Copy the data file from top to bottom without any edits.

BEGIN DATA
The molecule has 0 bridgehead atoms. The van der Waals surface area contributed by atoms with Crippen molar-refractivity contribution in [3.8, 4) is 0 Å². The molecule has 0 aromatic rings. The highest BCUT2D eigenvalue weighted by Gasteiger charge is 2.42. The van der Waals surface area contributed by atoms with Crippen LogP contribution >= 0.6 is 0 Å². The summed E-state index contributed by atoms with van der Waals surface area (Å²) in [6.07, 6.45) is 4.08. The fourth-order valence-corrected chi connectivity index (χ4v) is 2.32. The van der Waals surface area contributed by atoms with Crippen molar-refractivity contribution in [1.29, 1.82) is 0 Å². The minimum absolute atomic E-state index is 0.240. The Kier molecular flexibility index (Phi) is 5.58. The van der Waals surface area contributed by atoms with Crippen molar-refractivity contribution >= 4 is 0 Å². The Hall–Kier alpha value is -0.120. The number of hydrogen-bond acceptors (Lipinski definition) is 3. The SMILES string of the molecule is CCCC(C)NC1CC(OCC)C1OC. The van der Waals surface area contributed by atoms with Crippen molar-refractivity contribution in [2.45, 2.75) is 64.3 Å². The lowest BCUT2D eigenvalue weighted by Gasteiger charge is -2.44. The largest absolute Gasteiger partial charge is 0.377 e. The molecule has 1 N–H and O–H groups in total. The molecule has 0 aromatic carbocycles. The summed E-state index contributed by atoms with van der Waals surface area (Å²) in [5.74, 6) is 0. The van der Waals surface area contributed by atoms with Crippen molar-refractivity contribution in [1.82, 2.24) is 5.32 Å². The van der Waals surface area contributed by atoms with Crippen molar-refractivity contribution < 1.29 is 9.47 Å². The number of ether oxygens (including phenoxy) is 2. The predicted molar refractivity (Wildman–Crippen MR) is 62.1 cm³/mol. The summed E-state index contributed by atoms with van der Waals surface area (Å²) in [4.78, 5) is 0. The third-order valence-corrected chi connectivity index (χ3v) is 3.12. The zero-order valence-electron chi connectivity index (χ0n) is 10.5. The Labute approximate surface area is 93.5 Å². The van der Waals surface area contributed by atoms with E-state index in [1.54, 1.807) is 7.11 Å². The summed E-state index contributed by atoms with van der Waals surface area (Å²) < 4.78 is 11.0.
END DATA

The molecule has 0 bridgehead atoms. The van der Waals surface area contributed by atoms with Crippen molar-refractivity contribution in [3.8, 4) is 0 Å². The molecule has 0 aromatic rings. The highest BCUT2D eigenvalue weighted by Gasteiger charge is 2.42. The van der Waals surface area contributed by atoms with Crippen LogP contribution >= 0.6 is 0 Å². The summed E-state index contributed by atoms with van der Waals surface area (Å²) in [6.07, 6.45) is 4.08. The fourth-order valence-corrected chi connectivity index (χ4v) is 2.32. The van der Waals surface area contributed by atoms with Crippen molar-refractivity contribution in [1.29, 1.82) is 0 Å². The minimum absolute atomic E-state index is 0.240. The Kier molecular flexibility index (Phi) is 5.58. The van der Waals surface area contributed by atoms with Crippen molar-refractivity contribution >= 4 is 0 Å². The Hall–Kier alpha value is -0.120. The number of hydrogen-bond acceptors (Lipinski definition) is 3. The SMILES string of the molecule is CCCC(C)NC1CC(OCC)C1OC. The van der Waals surface area contributed by atoms with Crippen molar-refractivity contribution in [2.45, 2.75) is 64.3 Å². The lowest BCUT2D eigenvalue weighted by Gasteiger charge is -2.44. The largest absolute Gasteiger partial charge is 0.377 e. The molecule has 1 N–H and O–H groups in total. The molecule has 0 aromatic carbocycles. The summed E-state index contributed by atoms with van der Waals surface area (Å²) in [5.74, 6) is 0. The van der Waals surface area contributed by atoms with Crippen molar-refractivity contribution in [1.82, 2.24) is 5.32 Å². The van der Waals surface area contributed by atoms with Crippen molar-refractivity contribution < 1.29 is 9.47 Å². The number of ether oxygens (including phenoxy) is 2. The predicted molar refractivity (Wildman–Crippen MR) is 62.1 cm³/mol. The summed E-state index contributed by atoms with van der Waals surface area (Å²) in [4.78, 5) is 0. The third-order valence-corrected chi connectivity index (χ3v) is 3.12. The zero-order valence-electron chi connectivity index (χ0n) is 10.5. The Labute approximate surface area is 93.5 Å². The van der Waals surface area contributed by atoms with E-state index in [1.54, 1.807) is 7.11 Å². The summed E-state index contributed by atoms with van der Waals surface area (Å²) < 4.78 is 11.0.